Where were you when Chris Godwin burst onto the scene? Were you in the Bronx, watching from home, or half-passed out in a gutter in Manhattan, streaming it on your phone? No matter your viewing locale, if you had your eyes open you saw a star born. Godwin, to that point a little-used freshman receiver, decided to do horrible things to the Boston College secondary. At the end of the night, after all the Ficken hugs and "this is culture" screams, Godwin had seven catches for 140 yards and a touchdown, including a massive 72 yard bomb. It was a stern warning of things to come for opposing defenses.
That game, Godwin took the mantle of Christian Hackenberg's favorite target from DaeSean Hamilton, and he hasn't looked back since. Godwin was a monster in 2015, with a very nice 69 catches to lead the team, and ended up second in all-purpose yards behind Saquon Barkley. In a massively expanded role, he managed to increase his yards per catch to 16.0, both a function of his playmaking ability and Penn State's reliance on big plays. He had at least three catches in every game, and showed up big when it mattered. He had 11 catches for 109 yards and two touchdowns against playoff-bound MSU, four catches for 135 yards and a touchdown in the war against Maryland, and had three catches for 103 yards against Ohio State. Oh, and he had 17 catches of 20+ yards.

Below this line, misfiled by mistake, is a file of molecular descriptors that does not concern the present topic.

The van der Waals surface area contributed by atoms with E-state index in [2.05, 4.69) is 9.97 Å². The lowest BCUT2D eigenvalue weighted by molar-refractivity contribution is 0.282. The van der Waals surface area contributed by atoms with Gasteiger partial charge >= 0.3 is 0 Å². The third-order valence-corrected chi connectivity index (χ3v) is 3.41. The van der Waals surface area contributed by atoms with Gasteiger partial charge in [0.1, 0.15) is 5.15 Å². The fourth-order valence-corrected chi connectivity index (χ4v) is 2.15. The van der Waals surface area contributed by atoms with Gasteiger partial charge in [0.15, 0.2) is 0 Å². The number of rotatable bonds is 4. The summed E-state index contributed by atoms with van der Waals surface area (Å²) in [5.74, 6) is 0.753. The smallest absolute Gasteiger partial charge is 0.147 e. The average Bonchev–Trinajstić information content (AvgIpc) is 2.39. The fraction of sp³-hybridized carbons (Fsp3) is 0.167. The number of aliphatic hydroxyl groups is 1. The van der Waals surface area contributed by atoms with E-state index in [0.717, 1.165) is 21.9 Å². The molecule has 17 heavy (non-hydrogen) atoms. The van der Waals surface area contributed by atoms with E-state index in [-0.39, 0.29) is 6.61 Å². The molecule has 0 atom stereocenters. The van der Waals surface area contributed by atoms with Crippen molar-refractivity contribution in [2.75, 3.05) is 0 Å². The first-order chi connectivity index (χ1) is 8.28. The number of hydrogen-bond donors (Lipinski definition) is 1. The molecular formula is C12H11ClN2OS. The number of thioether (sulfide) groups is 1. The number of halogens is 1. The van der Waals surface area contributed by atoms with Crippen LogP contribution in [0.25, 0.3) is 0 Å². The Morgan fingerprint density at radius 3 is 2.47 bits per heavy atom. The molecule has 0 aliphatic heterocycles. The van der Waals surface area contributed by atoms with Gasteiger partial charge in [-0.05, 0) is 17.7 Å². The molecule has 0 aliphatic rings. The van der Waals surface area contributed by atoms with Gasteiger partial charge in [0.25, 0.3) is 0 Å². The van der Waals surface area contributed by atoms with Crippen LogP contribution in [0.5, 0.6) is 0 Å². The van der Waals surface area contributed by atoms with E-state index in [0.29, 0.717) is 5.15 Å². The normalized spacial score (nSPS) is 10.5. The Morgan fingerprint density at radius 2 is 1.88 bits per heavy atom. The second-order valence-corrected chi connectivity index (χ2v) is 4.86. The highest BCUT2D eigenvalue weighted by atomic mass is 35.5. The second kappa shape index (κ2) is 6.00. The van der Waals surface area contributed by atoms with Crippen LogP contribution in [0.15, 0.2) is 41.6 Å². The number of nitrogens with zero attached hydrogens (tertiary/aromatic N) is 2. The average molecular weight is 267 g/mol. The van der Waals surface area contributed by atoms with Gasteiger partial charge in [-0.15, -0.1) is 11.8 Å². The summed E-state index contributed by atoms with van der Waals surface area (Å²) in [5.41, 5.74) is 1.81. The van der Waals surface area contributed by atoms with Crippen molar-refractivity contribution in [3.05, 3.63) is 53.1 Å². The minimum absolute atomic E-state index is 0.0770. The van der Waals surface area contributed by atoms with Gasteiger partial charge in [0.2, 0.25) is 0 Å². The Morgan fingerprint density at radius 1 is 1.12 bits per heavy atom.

Beyond just the surface, Godwin got better as the season wore on. In the second half of the season, starting with the Ohio State game, he averaged 101.6 yards on 6.5 receptions per game, and scored four of his five touchdowns. He provided excellent value both on big gains and on making things happen when he caught the ball, with solid YAC numbers considering how little time the Penn State offense had for routes to develop. His already strong route running became arguably the best on the team, and his ability to shake corners and create separation propelled him to new heights. Other than Barkley, he was the most important weapon the team had on offense, and they went to him frequently. Whether in the dink-and-dunk schemes Donovan favored or the deep balls that played to Hack's strengths, Godwin excelled.
Nobody knows what the offense will look like next year with Hack gone and Moorhead in place, but Godwin showed he can succeed in almost any circumstance. Now that all the words are out of the way, here are some tuddies: